Strange to think that after the slight disappointment of Age of Ultron, and the perfectly adequate but seemingly unnecessary Ant-Man, I was resigned to believe Marvel Studios had peaked with the excellent Captain America: Winter Soldier.

Boy, was I ever wrong.

Looking at all the balls this film had to juggle, it seemed destined to be a disjointed, muddled, colossal disaster. (Sort of like another superhero film I recently had the displeasure to see.) Think about it: not only did the film have to produce a Captain America sequel expected to exceed or at least equal the standard set by Winter Soldier, it also was a de facto sequel to Age of Ultron, bringing a who’s-who of characters into the mix. Then it had to introduce and establish the entirely new character of Black Panther and reintroduce audiences to an all-new version of Spider-man.

That’s a lot to deal with. But man, did they ever knock it out the park with this one. Seriously, the film surpassed all of my expectations and then some, taking the top spot for my favorite superhero film at this point.

I won’t bore you with a synopsis the trailers have already established, so I’ll jump into highlights with no spoilers.

Highlight 1: The writing

As already stated, the writers had a lot of threads to tie together. That was something which underwhelmed a bit in the Age of Ultron, which suffered from too many plot points that took the audience’s attention away from the main story. Obviously the lesson was learned, because despite the task of working with twelve entirely different and interesting characters (not to mention the supporting cast), they managed to keep a tight focus on the main trinity of Captain America, Iron Man, and the Winter Soldier. There were no bizarre or hard to follow moments in a truly enjoyable blend of action, drama, and humor that continues to be a Marvel Studios trademark.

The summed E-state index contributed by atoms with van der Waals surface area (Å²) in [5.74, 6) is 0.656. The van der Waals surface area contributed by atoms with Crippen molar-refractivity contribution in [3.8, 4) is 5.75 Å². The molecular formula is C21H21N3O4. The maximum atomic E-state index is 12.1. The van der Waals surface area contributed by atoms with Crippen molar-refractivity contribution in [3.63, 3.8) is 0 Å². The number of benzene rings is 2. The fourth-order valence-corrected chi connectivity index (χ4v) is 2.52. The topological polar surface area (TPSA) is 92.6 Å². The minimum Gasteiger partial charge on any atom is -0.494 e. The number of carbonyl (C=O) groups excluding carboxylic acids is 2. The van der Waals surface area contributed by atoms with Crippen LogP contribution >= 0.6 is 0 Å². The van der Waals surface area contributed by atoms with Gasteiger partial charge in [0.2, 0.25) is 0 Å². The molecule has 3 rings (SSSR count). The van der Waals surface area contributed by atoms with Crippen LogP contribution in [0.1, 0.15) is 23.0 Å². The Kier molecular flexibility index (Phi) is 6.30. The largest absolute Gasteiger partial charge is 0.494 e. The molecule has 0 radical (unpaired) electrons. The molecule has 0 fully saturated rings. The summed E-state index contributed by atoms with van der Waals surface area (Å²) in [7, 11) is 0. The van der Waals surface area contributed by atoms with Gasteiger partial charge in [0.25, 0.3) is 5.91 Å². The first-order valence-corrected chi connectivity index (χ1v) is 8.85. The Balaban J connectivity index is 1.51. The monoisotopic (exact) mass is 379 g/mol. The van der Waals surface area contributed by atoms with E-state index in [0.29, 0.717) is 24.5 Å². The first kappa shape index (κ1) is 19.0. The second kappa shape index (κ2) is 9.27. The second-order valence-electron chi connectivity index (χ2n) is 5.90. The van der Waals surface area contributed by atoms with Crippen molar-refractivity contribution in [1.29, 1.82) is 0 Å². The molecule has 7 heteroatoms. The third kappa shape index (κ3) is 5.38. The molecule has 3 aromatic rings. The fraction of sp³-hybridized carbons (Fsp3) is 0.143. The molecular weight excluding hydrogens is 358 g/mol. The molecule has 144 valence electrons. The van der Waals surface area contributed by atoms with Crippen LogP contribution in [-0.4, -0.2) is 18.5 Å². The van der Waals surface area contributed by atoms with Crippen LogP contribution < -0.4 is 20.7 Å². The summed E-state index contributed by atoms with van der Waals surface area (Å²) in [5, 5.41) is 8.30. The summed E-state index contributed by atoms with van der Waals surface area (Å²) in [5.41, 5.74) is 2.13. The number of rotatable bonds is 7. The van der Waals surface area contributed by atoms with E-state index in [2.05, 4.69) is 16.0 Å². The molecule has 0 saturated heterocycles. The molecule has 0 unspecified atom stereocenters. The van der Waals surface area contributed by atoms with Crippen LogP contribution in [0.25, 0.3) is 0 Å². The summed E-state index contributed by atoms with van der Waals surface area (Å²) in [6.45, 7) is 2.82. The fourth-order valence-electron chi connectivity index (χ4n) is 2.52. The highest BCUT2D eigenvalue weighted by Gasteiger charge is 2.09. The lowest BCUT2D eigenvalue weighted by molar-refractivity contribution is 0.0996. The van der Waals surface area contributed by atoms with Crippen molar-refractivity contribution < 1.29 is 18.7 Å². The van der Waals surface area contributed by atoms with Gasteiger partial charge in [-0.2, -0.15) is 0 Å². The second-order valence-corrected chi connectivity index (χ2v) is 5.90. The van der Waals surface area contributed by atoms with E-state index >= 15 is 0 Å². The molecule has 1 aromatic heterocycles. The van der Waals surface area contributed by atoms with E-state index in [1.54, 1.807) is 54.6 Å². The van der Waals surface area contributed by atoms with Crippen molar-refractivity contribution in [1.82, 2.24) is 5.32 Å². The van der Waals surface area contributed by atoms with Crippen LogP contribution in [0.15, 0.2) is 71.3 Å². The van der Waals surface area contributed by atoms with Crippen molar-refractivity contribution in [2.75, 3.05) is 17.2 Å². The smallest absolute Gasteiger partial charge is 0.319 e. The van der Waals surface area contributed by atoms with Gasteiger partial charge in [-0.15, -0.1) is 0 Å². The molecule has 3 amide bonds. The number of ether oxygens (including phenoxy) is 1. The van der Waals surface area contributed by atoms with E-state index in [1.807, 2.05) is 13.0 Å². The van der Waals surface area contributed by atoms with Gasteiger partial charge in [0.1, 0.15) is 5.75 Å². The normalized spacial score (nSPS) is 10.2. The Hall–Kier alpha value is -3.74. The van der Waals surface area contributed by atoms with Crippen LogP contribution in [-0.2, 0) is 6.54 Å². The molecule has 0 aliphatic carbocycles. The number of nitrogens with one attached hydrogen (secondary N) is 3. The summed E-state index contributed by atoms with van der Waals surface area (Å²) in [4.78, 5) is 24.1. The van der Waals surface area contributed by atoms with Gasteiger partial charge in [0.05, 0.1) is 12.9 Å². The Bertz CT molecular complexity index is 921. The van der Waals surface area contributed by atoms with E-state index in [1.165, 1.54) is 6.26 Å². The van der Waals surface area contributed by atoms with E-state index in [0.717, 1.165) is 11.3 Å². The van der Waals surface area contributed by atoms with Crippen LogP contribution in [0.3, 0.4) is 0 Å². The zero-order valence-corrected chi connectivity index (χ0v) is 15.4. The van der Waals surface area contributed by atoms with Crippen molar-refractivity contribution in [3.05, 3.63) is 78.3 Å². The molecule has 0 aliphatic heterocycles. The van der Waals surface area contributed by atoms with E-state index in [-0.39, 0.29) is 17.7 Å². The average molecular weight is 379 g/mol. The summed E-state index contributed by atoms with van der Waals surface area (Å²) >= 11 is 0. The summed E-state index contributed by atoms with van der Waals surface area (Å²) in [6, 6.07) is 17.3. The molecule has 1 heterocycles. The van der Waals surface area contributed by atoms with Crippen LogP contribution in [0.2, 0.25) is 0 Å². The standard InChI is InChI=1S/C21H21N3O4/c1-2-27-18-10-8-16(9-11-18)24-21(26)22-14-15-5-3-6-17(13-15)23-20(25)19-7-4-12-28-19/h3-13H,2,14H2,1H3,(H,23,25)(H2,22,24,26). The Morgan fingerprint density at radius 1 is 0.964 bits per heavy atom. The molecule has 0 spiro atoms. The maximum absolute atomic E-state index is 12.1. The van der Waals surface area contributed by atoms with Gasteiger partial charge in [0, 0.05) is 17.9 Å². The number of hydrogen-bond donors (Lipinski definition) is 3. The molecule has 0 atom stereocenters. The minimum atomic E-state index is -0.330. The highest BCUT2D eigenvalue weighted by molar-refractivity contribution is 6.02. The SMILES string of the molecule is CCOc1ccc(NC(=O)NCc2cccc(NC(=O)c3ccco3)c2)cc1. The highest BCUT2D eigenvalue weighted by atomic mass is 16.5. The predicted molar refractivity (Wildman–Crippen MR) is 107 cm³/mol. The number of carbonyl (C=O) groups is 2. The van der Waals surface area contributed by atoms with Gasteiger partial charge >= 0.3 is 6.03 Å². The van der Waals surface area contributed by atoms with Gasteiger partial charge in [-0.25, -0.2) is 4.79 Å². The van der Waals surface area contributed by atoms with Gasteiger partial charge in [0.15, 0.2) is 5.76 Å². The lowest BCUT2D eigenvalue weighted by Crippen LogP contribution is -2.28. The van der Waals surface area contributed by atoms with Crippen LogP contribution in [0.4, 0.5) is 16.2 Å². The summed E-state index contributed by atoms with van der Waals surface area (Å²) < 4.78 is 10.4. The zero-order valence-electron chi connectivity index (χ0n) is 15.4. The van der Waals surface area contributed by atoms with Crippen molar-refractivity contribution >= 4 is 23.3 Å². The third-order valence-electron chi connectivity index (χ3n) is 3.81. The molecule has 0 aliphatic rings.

And unlike another film which will go unnamed, the reason for the disagreement that climaxes into civil war is a valid one. It is a difference of ideology that has slowly developed from the former films and manifests itself in a way that comes across as truly rational. Would the world really sit still and watch enhanced beings battle it out without repercussions or administration? And if you happen to be such a being, can you submit to a body of government which may or may not have your best interests at heart?

At the heart of the struggle is Bucky Barnes, aka the Winter Soldier. I truly enjoyed his character in this film, something I wasn’t sure of going in. But the story makes his character a pivotal one, both as a means for the differences between the two sides (oversight vs loyalty), but also as a way to pull the new character Black Panther into the fray. Which brings me to my next point.

Highlight 2: T’Challa


Fans have been clamoring for an appearance by the Black Panther for a while, and he doesn’t disappoint in his debut. Garbed in a nigh-impenetrable costume and possessing heightened strength, agility, and reflexes, Black Panther is a match for most members of the Avengers. Chadwick Boseman does an incredible job with the character, presenting him as noble and commanding yet extremely dangerous, especially when on the warpath for the death of his father. Black Panther steals nearly ever scene he’s in, and should wet audience’s appetites for his solo film. Kudos to the writing team for presenting the character in a way that makes sense for the film without overshadowing the main characters.